France’s protesting farmers continue to encircle Paris waiting for government aid

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Protesting farmers encircled Paris with traffic-snarling barricades on Monday, using hundreds of lumbering tractors and piles of hay bales to block highways leading into the French capital in a bid to pressure the government over the future of their industry, which has been shaken by the fallout from the war in Ukraine.

A protest that, for the time being, has no end in sight.

Farmers are blocking eight motorways leading to Paris and several hundred are driving their tractors towards the capital’s food market, a few hours before Prime Minister Gabriel Attal is due to make a statement in which he is expected to announce new aid measures for the sector.

“There is total determination,” said Arnaud Rousseau, president of the main and powerful agricultural union, the FNSEA, who was received by Attal yesterday afternoon and announced that they were continuing to negotiate with the government.

In an interview with Europe 1 radio, Rousseau said that there needed to be a “change of course” by the government and “symbolic emergency measures”. He explained that the impression he had gotten from the Prime Minister yesterday was that he was “ready to go further on all issues”.

The farmers have managed to evade police attempts to stop them, as their declared aim is to block access to the Rungis food market, the largest in Europe, some 15 kilometres from Paris.

Interior Minister Gérald Darmanin, who has mobilised 15,000 officers in response to the protests, has warned since the weekend that he will not allow this to happen.

However, Darmanin has asked the police not to intervene in the so-called ‘siege’ blockades of Paris or the rest of the country – where there are several dozen – unless there is a threat to property or people.

An effigy of French President Emmanuel Macron is seen on a tractor as farmers demonstrate on a highway, Monday, Jan. 29, 2024

Siege of Paris

The blockade of major roads around Paris – which hosts the Summer Olympics in six months – and protests elsewhere in France promised another difficult week for Attal, who has been in office for less than a month.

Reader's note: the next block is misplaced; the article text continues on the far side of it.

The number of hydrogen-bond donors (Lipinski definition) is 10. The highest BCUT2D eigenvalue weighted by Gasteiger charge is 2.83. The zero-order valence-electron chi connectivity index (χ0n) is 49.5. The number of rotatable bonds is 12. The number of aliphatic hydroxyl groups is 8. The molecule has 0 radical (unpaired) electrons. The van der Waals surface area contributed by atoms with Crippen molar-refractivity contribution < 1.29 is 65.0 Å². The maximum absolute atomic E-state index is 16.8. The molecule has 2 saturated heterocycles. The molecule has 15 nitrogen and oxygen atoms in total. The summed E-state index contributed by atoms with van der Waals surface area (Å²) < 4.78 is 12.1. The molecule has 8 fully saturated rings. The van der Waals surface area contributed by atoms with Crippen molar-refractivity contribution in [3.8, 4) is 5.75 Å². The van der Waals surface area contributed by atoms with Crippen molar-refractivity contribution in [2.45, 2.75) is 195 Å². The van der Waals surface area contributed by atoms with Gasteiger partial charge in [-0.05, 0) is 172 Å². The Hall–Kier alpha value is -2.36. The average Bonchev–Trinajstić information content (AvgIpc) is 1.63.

Protesters said Attal’s attempts at pro-agriculture measures last week fell short of their demands that food production be made more lucrative, easier and fairer.

Farmers responded on Monday by deploying convoys of tractors, trailers and even rumbling harvesters in what they called a “siege” of Paris to win more concessions. Some protesters came with supplies of food and water, and tents to stay at the barricades if the government didn’t back down.

Transport authorities in the Paris region reported blockages on the A1 motorway north of the city’s main international airport, the A4 near the Disneyland theme park east of the capital and other normally busy roads.

“Our aim isn’t to inconvenience or ruin the lives of French people,” Arnaud Rousseau, president of the influential FNSEA agricultural union, told RTL radio. “Our aim is to put pressure on the government to quickly find solutions to the crisis.”

Farmers in neighbouring Belgium have also set up barricades to stop traffic on some major roads, including those leading to the capital, Brussels. Most of the protests are taking place in the French-speaking part of the country.

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